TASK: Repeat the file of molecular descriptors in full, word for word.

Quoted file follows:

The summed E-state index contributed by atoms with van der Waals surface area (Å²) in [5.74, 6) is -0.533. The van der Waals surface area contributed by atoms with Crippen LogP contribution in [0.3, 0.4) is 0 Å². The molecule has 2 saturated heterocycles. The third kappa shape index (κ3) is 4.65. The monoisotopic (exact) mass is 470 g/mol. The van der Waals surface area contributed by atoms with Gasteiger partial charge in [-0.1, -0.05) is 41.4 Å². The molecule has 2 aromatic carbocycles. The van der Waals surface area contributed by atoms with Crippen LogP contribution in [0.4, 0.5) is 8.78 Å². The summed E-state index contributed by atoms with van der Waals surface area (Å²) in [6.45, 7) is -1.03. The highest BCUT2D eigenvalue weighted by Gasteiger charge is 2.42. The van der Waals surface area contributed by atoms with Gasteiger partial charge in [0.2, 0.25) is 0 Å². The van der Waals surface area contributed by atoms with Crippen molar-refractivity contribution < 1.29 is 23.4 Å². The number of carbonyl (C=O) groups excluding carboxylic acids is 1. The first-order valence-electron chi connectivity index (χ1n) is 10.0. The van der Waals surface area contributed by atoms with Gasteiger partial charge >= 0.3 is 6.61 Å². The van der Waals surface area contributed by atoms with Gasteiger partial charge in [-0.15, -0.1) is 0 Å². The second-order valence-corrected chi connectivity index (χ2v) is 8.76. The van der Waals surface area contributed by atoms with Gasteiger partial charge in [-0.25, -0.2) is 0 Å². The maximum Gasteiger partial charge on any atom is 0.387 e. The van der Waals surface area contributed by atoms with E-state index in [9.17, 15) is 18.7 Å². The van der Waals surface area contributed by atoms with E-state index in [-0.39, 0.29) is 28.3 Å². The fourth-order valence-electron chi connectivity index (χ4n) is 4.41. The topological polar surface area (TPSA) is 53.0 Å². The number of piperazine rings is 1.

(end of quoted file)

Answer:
The summed E-state index contributed by atoms with van der Waals surface area (Å²) in [5.74, 6) is -0.533. The van der Waals surface area contributed by atoms with Crippen LogP contribution in [0.3, 0.4) is 0 Å². The molecule has 2 saturated heterocycles. The third kappa shape index (κ3) is 4.65. The monoisotopic (exact) mass is 470 g/mol. The van der Waals surface area contributed by atoms with Gasteiger partial charge in [-0.1, -0.05) is 41.4 Å². The molecule has 2 aromatic carbocycles. The van der Waals surface area contributed by atoms with Crippen LogP contribution in [0.4, 0.5) is 8.78 Å². The summed E-state index contributed by atoms with van der Waals surface area (Å²) in [6.45, 7) is -1.03. The highest BCUT2D eigenvalue weighted by Gasteiger charge is 2.42. The van der Waals surface area contributed by atoms with Gasteiger partial charge in [0.2, 0.25) is 0 Å². The van der Waals surface area contributed by atoms with Crippen molar-refractivity contribution < 1.29 is 23.4 Å². The number of carbonyl (C=O) groups excluding carboxylic acids is 1. The first-order valence-electron chi connectivity index (χ1n) is 10.0. The van der Waals surface area contributed by atoms with Gasteiger partial charge >= 0.3 is 6.61 Å². The van der Waals surface area contributed by atoms with Gasteiger partial charge in [-0.15, -0.1) is 0 Å². The second-order valence-corrected chi connectivity index (χ2v) is 8.76. The van der Waals surface area contributed by atoms with Gasteiger partial charge in [-0.25, -0.2) is 0 Å². The maximum Gasteiger partial charge on any atom is 0.387 e. The van der Waals surface area contributed by atoms with E-state index in [9.17, 15) is 18.7 Å². The van der Waals surface area contributed by atoms with E-state index in [-0.39, 0.29) is 28.3 Å². The fourth-order valence-electron chi connectivity index (χ4n) is 4.41. The topological polar surface area (TPSA) is 53.0 Å². The number of piperazine rings is 1.